Will an ‘Airbnb bust’ reach Australia?

Short-term rental hosts in the US are reporting significant losses amid fears of an “Airbnb bust” due to an oversaturation of accommodation in the market.

But here in Australia, a leading Airbnb property manager says some bookings are down but there’s no fear the industry will significantly falter.

According to Insider, Airbnb hosts in the US have started reporting large losses.

Shelby Church says she lost almost $10,000 between June and September, despite having netted more than $12,000 in March alone this year.

Amy Nixon, a Texas resident and a stay-at-home mum with an economics degree, who has worked in journalism, took screenshots of social media comments from Airbnb hosts asking if others were experiencing a bookings slump.

She tweeted the posts with the caption “The Airbnbust is upon us” and it has gathered more than 50,000 likes on Twitter.

Ms Nixon told Insider she started noticing changing attitudes in posts in an Airbnb Superhosts Facebook group, with 196,000 members, a few months ago.

“There was a shift probably…right around the time the housing market in general started to tip,” she said.

She believes an oversaturation of short-term holiday rentals and “loose monetary policy” over the past couple of years is behind the problem.

“Anybody that bought a property – whether they were doing a good job running it or not, whether they researched the area, picked a good location, did a good job cleaning and presenting the property – just by owning the home, they could make money in the equity increase,” Ms Nixon said.

But Airbnb isn’t reporting a bust. In fact, the $60 billion company posted a record $2.88 billion in revenue and $1.2 billion in profit in its third-quarter earnings recently.

Here in Australia, specialist Airbnb property manager Hayley Mitchell said in some areas bookings had slowed but in others they have never been busier.

Ms Mitchell, who started Bnb Property Managers back in April and is a member of numerous Facebook groups for hosts, both here and overseas.

“I am seeing people from America and overseas talking about how they’re not making the money they used to,” Ms Mitchell said.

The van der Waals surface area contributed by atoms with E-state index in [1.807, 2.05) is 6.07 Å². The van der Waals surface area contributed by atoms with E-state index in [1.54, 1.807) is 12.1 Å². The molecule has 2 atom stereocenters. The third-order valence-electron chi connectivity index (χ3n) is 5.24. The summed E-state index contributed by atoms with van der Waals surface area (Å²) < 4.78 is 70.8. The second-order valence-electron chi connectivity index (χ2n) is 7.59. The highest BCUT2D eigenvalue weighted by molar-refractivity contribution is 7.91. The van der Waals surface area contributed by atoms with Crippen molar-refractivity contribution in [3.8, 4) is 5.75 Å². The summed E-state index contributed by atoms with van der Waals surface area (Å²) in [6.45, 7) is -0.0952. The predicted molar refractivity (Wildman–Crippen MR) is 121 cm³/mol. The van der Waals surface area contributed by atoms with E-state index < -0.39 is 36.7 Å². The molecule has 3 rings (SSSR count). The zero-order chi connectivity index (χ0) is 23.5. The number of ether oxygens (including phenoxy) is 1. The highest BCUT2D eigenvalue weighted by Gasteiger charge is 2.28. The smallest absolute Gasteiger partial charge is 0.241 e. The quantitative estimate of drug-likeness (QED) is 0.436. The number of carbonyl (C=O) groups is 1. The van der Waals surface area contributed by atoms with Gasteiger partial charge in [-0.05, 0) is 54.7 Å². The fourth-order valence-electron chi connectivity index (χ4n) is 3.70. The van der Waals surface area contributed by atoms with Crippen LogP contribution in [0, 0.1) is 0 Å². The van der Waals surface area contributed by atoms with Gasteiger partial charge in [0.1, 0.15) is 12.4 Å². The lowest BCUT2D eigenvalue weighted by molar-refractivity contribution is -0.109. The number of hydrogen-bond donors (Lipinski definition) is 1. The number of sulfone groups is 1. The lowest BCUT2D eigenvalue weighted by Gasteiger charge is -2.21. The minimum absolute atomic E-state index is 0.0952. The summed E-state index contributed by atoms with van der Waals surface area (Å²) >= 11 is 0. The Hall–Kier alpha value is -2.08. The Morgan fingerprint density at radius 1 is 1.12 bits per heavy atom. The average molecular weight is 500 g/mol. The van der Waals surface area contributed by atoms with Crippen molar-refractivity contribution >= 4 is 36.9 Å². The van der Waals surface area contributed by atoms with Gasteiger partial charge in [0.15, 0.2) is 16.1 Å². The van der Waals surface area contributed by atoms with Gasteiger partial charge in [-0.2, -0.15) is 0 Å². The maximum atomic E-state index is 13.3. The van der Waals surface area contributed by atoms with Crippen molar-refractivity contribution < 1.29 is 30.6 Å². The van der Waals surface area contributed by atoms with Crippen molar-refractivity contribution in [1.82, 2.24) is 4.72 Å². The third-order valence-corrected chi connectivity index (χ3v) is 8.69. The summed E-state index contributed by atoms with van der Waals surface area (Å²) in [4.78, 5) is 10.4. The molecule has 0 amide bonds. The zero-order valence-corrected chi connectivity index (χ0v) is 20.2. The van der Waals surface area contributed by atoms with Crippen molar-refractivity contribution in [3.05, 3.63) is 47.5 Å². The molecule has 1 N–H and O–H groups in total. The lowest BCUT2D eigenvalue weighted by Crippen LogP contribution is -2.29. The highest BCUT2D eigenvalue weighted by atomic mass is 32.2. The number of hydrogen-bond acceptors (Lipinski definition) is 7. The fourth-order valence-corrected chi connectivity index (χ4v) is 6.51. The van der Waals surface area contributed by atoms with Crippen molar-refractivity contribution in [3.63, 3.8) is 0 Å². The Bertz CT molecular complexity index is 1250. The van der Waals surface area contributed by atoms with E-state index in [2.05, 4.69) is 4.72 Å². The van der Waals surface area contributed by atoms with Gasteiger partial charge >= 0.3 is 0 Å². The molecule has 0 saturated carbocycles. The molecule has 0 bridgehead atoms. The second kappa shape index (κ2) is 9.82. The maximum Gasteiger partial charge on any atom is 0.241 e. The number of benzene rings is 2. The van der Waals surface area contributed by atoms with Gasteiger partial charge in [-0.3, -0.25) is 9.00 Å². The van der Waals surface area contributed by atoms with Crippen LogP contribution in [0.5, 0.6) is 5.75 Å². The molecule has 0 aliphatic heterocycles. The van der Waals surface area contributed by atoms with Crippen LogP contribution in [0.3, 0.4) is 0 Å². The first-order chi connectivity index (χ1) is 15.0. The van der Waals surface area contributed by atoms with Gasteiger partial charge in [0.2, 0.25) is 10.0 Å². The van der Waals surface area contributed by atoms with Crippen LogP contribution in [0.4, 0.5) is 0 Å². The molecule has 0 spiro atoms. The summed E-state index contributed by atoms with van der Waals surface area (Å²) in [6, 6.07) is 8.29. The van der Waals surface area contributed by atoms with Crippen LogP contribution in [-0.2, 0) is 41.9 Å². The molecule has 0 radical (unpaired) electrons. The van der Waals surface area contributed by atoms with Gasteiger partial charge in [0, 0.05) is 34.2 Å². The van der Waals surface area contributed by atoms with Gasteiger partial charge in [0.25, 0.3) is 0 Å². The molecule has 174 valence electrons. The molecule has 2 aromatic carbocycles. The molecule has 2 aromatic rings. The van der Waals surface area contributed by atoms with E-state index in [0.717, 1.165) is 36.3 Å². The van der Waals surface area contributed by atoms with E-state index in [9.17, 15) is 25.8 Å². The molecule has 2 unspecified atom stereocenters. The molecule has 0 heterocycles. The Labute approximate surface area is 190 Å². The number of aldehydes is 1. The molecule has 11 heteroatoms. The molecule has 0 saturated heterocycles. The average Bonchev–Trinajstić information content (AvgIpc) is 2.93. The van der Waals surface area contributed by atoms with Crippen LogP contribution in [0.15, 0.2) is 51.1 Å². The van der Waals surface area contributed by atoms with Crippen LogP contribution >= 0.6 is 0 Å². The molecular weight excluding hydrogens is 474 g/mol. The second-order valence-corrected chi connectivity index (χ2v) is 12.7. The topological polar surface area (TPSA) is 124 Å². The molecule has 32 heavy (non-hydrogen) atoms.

“Here in Australia, I have noticed recently that a lot of people are commenting saying that their bookings have decreased, particularly in areas that are holiday spots.

“The Bellarine and Mornington peninsulas have popped up a few times but I don’t think it’s so much of an Airbnb bust as it’s the economy.

“I think it’s more that interest rates are going up and the cost of living is going up and the one thing people always let go of is holidays.”

Ms Mitchell said her business had grown organically, by word of mouth and she now managed about 15 short-term rental properties. 

Some are her own and others she manages for other people.

She said unlike the holiday properties, her properties in Melbourne were in hot demand.

“My Melbourne properties are flying,” she said.

“They’re completely booked. Meaning, if I do have a guest check out and another check in, it’s on the same day. 

“I’m not even losing a day.”

Ms Mitchell said the clients booking the Melbourne properties were a mixture of people taking holidays, travelling for work and those moving to the city who were struggling to find a long-term rental.

“The rental market is so tight,” she said.

“They used to rent an Airbnb for a week until they could find a property, but now they’re renting it for a month to two months.”

As well as managing the rental side of the business on behalf of other owners, Bnb Property Managers can also help owners buy furniture, style and set up their Airbnb property.

Ms Mitchell also has some tips if hosts are finding their bookings are slowing down or they’re not making what they would like to.

She suggests using custom pricing instead of Airbnb’s smart pricing, and setting your own rental rates according to the season, long weekends, holidays and events in the area.

Also make sure the property is immaculately clean and includes basics such as tea and coffee, sugar, oil, tissues and toilet paper.

Ensure you answer any inquiries promptly and accurately and have excellent photos of the property.

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Kylie Dulhunty

Kylie Dulhunty is the Editor at Elite Agent.

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